_{ε}) is the negation of the product of a resistance estimation error and a q component of the stator current divided by a permanent magnet flux, whereby the transfer function for driving the speed correction term to zero and for stator resistance adaptation is G_{R}(s)=−k_{R}/s, and the adaptation is tuned such that α_{R}=i_{q}k_{R}/ψ_{pm}, where k_{R }is the adaptation gain, s is integration operator, α_{R }is the bandwidth of the closed-loop system which is kept positive, i_{q }is the q component of the stator current, and ψ_{pm }is the permanent magnet flux of the permanent magnet synchronous machine. Description The present invention relates to a method for stator resistance adaptation, and more particularly to a method which can be used to correct the stator resistance estimate of a permanent magnet synchronous machine during the control of the machine. Permanent magnet synchronous machines (PMSMs) are used in many high performance applications. For vector control of PMSMs, information on the rotor position is required. In sensorless control, the rotor speed and position can be estimated by fundamental-excitation methods as in [1] R. Wu and G. R. Slemon, “A permanent magnet motor drive without a shaft sensor,” IEEE Trans. Ind. Applicat., vol. 27, no. 5, pp. 1005-1011, September/October 1991 or signal injection methods as in [2] P. L. Jansen and R. D. Lorenz, “Transducerless position and velocity estimation in induction and salient AC machines,” IEEE Trans. Ind. Applicat., vol. 31, no. 2, pp. 240-247, March/April 1995. The above methods can also be combined by changing the estimation method as the rotor speed varies, as disclosed in [3] A. Piippo, M. Hinkkanen, and J. Luomi, “Sensorless control of PMSM drives using a combination of voltage model and HF signal injection,” in Conf. Rec. IEEE-IAS Annu. Meeting, vol. 2, Seattle, Wash., October 2004, pp. 964-970. The fundamental-excitation methods used for sensorless control are based on models of the electrical subsystem, i.e. the permanent magnet machine. Hence, the electrical parameters are needed for the speed and position estimation as disclosed in [4] K.-H. Kim, S.-K. Chung, G.-W. Moon, I.-C. Baik, and M.-J. Youn, “Parameter estimation and control for permanent magnet synchronous motor drive using model reference adaptive technique,” in Proc. IEEE IECON'95, vol. 1, Orlando, Fla., November 1995, pp. 387-392. The erroneous stator resistance results in an incorrect back-emf estimate, and consequently, impaired position estimation accuracy. The operation can also become unstable at low speeds in a loaded condition. The stator resistance depends on the motor temperature, and an adaptation scheme for the resistance is thus required to improve the estimation accuracy. Several methods have been proposed to improve the performance of a PMSM drive by estimating the electrical parameters. An MRAS scheme is used for the on-line estimation of the stator resistance in sensorless control [4]. A DC-current signal is injected to detect the resistive voltage drop for the resistance estimation in document [5] S. Wilson, G. Jewell, and P. Stewart, “Resistance estimation for temperature determination in PMSMs through signal injection,” in Proc. IEEE IEMDC'05, San Antonio, Tex., May 2005, pp. 735-740. The stator resistance and the permanent magnet flux are estimated in sensorless control in [6] K.-W. Lee, D.-H. Jung, and I.-J. Ha, “An online identification method for both stator resistance and back-emf coefficient of PMSMs without rotational transducers,” IEEE Trans. Ind. Electron., vol. 51, no. 2, pp. 507-510, April 2004. The estimation in [6] is carried out using both the steady-state motor equations and response to an alternating current signal. However, the convergence of the estimated parameters to their actual values is not shown. A method for extracting the resistance and the inductances of a salient PMSM from an extended EMF model is proposed in [7] S. Ichikawa, M. Tomita, S. Doki, and S. Okuma, “Sensorless control of permanent-magnet synchronous motors using online parameter identification based on system identification theory,” IEEE Trans. Ind. Electron., vol. 53, no. 2, pp. 363-372, April 2006. Three electrical parameters are estimated simultaneously, but the experimental results depict vague behavior of the stator resistance estimate. The problem relating to the known resistance estimation methods is the inaccuracy of the estimated resistance value. If the resistance is estimated prior to the use, its value will be accurate only at certain temperatures. It would thus be desirable to obtain an on-line resistance adaptation scheme that would keep the resistance estimate correct despite of the variations in the temperature. An object of the present invention is thus to provide a method so as to alleviate the above disadvantages. The object of the invention is achieved by a method which is characterized by what is stated in the independent claim. The preferred embodiments of the invention are disclosed in the dependent claims. The method of the invention is based on the use of a speed-adaptive observer that is augmented with a high-frequency (HF) signal injection technique at low speeds. This kind of augmented observer is disclosed in [8] A. Piippo, M. Hinkkanen, and J. Luomi, “Analysis of an adaptive observer for sensorless control of PMSM drives,” in An advantage of the method of the invention is the accurate stator resistance estimate that is obtained in a simple manner from a signal already present in the control system. The more accurate stator resistance estimate enables a more accurate control of PMSM especially at the low speed region, where the influence of an erroneous stator resistance estimate has the greatest effect on the quality of the control. In the following the invention will be described in greater detail by means of preferred embodiments with reference to the attached drawings, in which In the description, first a model for a permanent magnet synchronous machine is given. Then adaptive observer is shortly discussed together with high-frequency signal injection. The model and observer are both known per se, but since the method of the present invention is based on these, the short descriptions are provided for better understanding of the invention. The PMSM is modeled in the d-q reference frame fixed to the rotor. The d axis is oriented along the permanent magnet flux, whose angle in the stator reference frame is θ An adaptive observer [8] is used for the estimation of the stator current, rotor speed, and rotor position. The speed and position estimation is based on the estimation error between two different models; the actual motor can be considered as a reference model and the observer—including the rotor speed estimate {circumflex over (ω)} The adaptive observer is formulated in the estimated rotor reference frame. The block diagram of the adaptive observer is shown in The adjustable model is based on (1) and (2), and defined by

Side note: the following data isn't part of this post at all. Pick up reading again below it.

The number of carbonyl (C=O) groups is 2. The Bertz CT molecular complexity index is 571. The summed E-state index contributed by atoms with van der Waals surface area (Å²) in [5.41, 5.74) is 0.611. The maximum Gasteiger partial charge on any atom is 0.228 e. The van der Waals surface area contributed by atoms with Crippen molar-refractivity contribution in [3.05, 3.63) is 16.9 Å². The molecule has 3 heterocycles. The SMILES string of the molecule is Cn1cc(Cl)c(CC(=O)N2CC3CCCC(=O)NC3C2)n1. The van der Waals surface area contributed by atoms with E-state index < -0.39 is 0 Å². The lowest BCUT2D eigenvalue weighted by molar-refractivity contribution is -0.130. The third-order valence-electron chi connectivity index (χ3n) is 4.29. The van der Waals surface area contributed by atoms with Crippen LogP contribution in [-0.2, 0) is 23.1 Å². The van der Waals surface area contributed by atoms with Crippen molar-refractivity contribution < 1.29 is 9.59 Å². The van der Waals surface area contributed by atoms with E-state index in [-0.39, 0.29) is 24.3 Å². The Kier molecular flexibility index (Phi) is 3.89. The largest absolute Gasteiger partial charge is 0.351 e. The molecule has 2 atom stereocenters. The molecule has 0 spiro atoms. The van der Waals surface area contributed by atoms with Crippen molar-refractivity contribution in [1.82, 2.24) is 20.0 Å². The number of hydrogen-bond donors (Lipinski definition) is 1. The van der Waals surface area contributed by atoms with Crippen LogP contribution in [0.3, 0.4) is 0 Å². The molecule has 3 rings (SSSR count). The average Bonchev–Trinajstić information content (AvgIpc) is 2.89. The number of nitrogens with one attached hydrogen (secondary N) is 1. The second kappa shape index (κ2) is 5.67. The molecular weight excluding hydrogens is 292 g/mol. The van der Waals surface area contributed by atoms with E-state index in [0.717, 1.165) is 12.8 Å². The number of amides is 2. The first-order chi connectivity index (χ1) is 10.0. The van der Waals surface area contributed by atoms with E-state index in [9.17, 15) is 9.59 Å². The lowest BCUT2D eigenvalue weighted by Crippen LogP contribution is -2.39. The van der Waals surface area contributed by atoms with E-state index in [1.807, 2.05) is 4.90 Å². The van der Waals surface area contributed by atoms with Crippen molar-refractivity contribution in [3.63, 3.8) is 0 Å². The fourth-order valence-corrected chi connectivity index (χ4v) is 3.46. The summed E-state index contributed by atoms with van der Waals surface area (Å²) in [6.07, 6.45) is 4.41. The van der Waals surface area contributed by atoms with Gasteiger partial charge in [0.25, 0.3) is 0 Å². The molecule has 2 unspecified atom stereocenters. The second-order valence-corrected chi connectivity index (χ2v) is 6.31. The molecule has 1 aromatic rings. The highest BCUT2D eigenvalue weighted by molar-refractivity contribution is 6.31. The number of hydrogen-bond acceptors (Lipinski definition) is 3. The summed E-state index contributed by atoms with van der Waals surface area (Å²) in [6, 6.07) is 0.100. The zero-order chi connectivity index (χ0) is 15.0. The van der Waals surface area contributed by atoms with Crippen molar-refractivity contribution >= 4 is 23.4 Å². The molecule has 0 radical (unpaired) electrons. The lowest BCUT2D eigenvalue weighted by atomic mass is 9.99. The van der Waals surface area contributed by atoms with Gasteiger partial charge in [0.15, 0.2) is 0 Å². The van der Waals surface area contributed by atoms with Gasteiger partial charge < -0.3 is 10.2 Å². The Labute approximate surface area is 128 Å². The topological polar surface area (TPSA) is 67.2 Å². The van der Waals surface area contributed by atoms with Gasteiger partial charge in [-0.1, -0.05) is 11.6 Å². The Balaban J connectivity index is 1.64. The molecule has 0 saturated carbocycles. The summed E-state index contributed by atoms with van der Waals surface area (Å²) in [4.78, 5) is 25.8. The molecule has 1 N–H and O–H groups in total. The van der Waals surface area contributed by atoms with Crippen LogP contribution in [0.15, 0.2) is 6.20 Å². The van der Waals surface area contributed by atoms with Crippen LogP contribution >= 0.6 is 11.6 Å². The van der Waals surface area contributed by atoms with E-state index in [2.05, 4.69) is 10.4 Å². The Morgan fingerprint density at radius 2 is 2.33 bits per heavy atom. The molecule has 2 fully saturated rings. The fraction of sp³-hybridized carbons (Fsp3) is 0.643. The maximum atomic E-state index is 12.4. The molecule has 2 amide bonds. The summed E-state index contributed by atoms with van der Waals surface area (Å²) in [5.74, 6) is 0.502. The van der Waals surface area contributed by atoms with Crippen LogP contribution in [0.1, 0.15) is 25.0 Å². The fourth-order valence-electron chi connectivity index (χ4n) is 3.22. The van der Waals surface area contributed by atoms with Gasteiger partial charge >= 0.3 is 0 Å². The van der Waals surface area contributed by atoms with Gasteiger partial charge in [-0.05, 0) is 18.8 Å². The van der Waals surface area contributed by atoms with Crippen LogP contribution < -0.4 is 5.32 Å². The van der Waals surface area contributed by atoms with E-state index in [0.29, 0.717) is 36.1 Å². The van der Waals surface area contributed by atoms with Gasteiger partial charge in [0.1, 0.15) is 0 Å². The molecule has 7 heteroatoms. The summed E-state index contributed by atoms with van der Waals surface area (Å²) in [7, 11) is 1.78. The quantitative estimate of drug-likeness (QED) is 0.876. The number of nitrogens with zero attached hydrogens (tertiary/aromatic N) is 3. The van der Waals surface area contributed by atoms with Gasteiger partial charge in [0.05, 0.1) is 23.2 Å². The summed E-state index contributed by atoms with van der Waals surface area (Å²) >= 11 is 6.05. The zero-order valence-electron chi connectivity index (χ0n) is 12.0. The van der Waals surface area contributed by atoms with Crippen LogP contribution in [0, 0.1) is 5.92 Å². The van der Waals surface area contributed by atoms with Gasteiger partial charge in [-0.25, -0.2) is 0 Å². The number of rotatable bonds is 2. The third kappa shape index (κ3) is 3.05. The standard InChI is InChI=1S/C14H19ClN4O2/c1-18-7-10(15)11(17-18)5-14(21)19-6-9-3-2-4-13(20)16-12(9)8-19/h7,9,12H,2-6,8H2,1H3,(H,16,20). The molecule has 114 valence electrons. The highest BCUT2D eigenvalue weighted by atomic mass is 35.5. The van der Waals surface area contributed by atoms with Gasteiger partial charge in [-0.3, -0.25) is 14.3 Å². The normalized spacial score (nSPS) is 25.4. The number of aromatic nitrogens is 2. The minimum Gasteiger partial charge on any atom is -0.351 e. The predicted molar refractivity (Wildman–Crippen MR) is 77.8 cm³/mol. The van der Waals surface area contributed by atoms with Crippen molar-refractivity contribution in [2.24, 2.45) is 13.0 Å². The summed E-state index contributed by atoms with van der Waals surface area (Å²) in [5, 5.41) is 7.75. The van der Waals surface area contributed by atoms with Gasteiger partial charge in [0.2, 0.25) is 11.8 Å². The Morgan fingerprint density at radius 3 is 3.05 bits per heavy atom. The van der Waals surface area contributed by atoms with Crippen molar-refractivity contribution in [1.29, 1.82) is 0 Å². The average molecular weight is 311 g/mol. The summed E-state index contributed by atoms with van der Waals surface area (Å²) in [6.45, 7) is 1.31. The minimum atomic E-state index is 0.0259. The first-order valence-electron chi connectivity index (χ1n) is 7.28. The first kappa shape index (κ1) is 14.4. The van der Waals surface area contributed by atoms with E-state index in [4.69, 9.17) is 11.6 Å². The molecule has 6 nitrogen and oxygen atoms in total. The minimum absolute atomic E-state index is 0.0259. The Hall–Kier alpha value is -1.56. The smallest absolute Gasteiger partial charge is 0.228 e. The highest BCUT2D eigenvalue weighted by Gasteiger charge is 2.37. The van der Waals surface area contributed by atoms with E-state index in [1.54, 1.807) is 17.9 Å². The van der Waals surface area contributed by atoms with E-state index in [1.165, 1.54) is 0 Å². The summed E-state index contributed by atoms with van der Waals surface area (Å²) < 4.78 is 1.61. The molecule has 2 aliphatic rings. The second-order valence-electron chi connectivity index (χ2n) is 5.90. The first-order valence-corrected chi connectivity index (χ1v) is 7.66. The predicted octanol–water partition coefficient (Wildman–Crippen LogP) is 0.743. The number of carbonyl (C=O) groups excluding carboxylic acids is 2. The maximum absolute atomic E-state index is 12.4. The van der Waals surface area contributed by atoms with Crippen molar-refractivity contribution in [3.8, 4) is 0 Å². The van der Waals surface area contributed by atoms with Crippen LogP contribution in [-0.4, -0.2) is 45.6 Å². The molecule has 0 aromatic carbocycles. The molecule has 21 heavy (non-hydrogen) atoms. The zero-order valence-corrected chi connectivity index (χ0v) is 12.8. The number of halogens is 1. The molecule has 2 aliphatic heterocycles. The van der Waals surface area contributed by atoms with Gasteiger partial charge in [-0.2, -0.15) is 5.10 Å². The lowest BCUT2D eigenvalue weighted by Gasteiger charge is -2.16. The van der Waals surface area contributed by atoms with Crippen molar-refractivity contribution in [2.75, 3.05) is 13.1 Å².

The speed adaptation is based on an error term